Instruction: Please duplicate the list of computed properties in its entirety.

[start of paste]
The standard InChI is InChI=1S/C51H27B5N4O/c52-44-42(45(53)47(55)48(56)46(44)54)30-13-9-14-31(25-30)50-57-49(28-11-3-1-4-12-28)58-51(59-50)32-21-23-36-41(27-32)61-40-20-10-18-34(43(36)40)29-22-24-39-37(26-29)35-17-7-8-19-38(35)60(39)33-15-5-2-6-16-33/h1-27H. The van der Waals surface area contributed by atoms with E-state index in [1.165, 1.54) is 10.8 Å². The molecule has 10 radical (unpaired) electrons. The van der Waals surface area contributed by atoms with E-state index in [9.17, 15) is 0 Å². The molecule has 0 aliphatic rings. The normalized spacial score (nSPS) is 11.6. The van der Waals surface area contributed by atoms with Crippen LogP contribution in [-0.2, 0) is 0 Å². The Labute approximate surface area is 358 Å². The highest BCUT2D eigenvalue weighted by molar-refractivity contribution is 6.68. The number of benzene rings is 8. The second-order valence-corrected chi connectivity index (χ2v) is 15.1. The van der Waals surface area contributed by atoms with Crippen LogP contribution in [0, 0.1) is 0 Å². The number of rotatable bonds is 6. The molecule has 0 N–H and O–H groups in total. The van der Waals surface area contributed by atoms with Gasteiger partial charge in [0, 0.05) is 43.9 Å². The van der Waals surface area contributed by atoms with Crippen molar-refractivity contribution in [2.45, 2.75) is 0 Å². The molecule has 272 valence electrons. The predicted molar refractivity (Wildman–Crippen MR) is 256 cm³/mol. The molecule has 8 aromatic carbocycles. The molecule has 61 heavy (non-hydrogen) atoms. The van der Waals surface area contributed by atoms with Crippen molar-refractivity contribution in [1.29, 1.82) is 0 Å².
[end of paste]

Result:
The standard InChI is InChI=1S/C51H27B5N4O/c52-44-42(45(53)47(55)48(56)46(44)54)30-13-9-14-31(25-30)50-57-49(28-11-3-1-4-12-28)58-51(59-50)32-21-23-36-41(27-32)61-40-20-10-18-34(43(36)40)29-22-24-39-37(26-29)35-17-7-8-19-38(35)60(39)33-15-5-2-6-16-33/h1-27H. The van der Waals surface area contributed by atoms with E-state index in [1.165, 1.54) is 10.8 Å². The molecule has 10 radical (unpaired) electrons. The van der Waals surface area contributed by atoms with E-state index in [9.17, 15) is 0 Å². The molecule has 0 aliphatic rings. The normalized spacial score (nSPS) is 11.6. The van der Waals surface area contributed by atoms with Crippen LogP contribution in [-0.2, 0) is 0 Å². The Labute approximate surface area is 358 Å². The highest BCUT2D eigenvalue weighted by molar-refractivity contribution is 6.68. The number of benzene rings is 8. The second-order valence-corrected chi connectivity index (χ2v) is 15.1. The van der Waals surface area contributed by atoms with Crippen LogP contribution in [0, 0.1) is 0 Å². The number of rotatable bonds is 6. The molecule has 0 N–H and O–H groups in total. The van der Waals surface area contributed by atoms with Gasteiger partial charge in [0, 0.05) is 43.9 Å². The van der Waals surface area contributed by atoms with Crippen molar-refractivity contribution in [2.45, 2.75) is 0 Å². The molecule has 272 valence electrons. The predicted molar refractivity (Wildman–Crippen MR) is 256 cm³/mol. The molecule has 8 aromatic carbocycles. The molecule has 61 heavy (non-hydrogen) atoms. The van der Waals surface area contributed by atoms with Crippen molar-refractivity contribution in [1.29, 1.82) is 0 Å².